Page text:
Classified information obtained by the Washington Post and The Guardian has revealed a massive, warrantless online surveillance system in use by a US military intelligence agency, giving access to Americans’ search history, emails, live chats and more.
The 41-page PowerPoint presentation, which has been verified by both papers and published almost concurrently on Thursday evening, outlines details of a previously undisclosed program known as PRISM, which allows the fabled military intelligence agency to harvest massive amounts of data on everything from electronic correspondence to file transfers.
The slides were meant to be declassified in 2036.
According to the documents, the program currently boasts access to some of the largest Internet companies in the world, with Microsoft thought to be the first corporation to sign onto the surveillance arrangement in 2007.
That company’s participation was followed by Yahoo in 2008, Google, Facebook and PalTalk in 2009, YouTube in 2010, Skype and AOL in 2011, and Apple joining in 2012. Meanwhile, cloud storage company Dropbox is described as “coming soon.”
With the participation of those companies, PRISM and thereby Washington intelligence workers have access to the bulk of Americans’ email, video and voice chat, videos, photos, voice-over-IP (Skype) chats, file transfers, social networking details and more.
Apple, Google, Yahoo, Microsoft and Facebook all made public statements on Thursday that they either had never heard of, or have not complied with PRISM by giving the program direct access to their servers.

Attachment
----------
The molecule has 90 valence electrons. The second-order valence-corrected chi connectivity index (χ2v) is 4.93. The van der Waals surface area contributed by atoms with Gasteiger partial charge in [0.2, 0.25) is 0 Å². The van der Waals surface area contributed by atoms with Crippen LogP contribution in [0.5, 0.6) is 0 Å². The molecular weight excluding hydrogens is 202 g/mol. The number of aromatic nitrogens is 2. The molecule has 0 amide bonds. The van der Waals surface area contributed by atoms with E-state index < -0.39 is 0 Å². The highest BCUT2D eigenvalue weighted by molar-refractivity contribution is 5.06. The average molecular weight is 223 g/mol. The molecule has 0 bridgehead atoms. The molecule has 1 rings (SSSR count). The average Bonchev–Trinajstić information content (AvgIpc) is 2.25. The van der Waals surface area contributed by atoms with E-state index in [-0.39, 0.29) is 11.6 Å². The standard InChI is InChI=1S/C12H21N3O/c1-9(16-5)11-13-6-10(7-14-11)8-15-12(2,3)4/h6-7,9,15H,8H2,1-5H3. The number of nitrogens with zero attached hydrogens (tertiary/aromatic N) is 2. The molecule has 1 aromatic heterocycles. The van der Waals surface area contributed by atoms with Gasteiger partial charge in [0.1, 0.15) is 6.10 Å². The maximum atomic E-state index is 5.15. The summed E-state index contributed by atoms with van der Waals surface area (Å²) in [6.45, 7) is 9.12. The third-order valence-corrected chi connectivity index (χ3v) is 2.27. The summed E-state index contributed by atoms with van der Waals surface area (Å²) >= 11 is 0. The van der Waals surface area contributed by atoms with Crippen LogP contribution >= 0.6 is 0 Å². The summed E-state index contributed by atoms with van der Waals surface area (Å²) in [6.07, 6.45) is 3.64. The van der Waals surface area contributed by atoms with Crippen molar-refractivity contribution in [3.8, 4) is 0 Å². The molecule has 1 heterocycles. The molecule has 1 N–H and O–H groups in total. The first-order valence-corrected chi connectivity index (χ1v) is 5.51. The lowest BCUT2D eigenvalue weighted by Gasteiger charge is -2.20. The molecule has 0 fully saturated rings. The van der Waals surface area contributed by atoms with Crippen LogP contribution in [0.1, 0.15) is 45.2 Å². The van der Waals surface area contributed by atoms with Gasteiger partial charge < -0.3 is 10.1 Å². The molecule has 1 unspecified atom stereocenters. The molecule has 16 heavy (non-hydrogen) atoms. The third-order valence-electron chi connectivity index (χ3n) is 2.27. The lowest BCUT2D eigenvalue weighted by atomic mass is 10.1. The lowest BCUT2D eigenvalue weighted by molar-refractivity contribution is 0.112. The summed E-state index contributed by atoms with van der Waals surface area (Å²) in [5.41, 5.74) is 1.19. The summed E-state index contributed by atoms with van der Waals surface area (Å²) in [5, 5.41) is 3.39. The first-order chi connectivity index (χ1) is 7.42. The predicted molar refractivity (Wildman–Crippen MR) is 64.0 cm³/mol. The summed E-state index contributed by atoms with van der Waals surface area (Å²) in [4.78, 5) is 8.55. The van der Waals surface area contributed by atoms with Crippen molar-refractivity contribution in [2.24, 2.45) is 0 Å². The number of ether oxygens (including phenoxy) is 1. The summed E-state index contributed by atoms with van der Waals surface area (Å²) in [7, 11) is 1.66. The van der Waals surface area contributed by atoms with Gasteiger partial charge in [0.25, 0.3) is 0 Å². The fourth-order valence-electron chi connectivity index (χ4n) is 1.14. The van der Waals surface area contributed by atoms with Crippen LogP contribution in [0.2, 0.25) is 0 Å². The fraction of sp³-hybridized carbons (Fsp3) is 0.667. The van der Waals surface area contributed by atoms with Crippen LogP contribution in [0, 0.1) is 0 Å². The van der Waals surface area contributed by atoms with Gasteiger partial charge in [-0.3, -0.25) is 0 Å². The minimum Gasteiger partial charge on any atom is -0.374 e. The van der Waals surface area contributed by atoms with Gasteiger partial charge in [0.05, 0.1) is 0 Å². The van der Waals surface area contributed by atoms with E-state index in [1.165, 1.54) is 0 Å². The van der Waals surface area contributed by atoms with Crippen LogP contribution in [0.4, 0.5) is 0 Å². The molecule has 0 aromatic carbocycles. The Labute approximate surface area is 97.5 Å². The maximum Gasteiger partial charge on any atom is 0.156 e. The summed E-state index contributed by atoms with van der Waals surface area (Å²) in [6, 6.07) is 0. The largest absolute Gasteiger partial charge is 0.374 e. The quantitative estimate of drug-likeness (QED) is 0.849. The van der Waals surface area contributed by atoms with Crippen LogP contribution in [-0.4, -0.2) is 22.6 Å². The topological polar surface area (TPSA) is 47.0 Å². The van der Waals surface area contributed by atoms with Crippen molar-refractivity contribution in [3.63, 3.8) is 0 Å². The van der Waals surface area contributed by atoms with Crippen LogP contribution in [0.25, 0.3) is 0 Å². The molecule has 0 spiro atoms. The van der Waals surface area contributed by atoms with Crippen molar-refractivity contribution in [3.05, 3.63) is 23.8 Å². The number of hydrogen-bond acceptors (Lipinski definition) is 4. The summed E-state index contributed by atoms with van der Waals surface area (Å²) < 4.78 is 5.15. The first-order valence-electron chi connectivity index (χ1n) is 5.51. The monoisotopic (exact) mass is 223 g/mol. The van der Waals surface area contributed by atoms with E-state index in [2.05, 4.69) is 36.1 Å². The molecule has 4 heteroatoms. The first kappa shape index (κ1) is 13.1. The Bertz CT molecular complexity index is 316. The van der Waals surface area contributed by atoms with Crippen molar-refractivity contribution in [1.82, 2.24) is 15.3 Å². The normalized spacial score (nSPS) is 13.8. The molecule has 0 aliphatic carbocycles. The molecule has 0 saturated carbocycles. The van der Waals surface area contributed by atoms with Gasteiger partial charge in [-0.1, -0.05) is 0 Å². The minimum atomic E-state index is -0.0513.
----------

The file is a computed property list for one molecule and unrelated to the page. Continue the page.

“From time to time, people allege that we have created a govt. ‘back door’ into our systems, but Google does not have a ‘back door’,” a Google representative told CNBC.
“We have never heard of PRISM. We do not provide any government agency with direct access to our servers,” responded Apple.
“We do not provide any government organization with direct access to Facebook servers,” said the company’s chief security officer Joe Sullivan in a statement.
In the disclosed documents, the NSA lauds PRISM program as “one of the most valuable, unique and productive accesses for NSA.”
Speaking on condition of anonimity, a senior administration official told Reuters on Thursday that the surveillance program only targeted non-US persons outside of the country.
“This program was recently reauthorized by Congress after extensive hearings and debate,” said the official.
“Information collected under this program is among the most important and valuable intelligence information we collect, and is used to protect our nation from a wide variety of threats,” he added.
The presentation, which is described as internal and intended for senior analysts within the NSA’s Signals Intelligence Directorate, describes PRISM as the most prolific contribution to President Obama’s Daily Brief – that key report cited PRISM data in 1,477 articles in 2012.
According to the Washington Post, PRISM’s raw material accounts for nearly 1 in 7 intelligence reports.
The presentation files further boast of “strong growth” in PRISM’s reach, noting the number of obtained online communications increased by 248% in 2012 for Skype alone with “exponential growth in Skype reporting.” “Looks like the word is getting out about our capability against Skype,” boasts the report.
Requests made via PRISM by US intelligence in 2012 are quoted as having increased by 131% for Facebook data, and by 63% for Google.
Watch Video. http://www.youtube.com/watch?v=Ss_3EtphhxU
- Disclosed classified docs show vast, real-time, warrantless NSA online surveillance (rinf.com)
- Disclosed classified docs show vast, real-time, warrantless NSA online surveillance (rt.com)
- Secret program gives NSA, FBI backdoor access to Apple, Google, Facebook, Microsoft data (theverge.com)
- Microsoft on its reported involvement in U.S. intelligence mining program PRISM (blogs.seattletimes.com)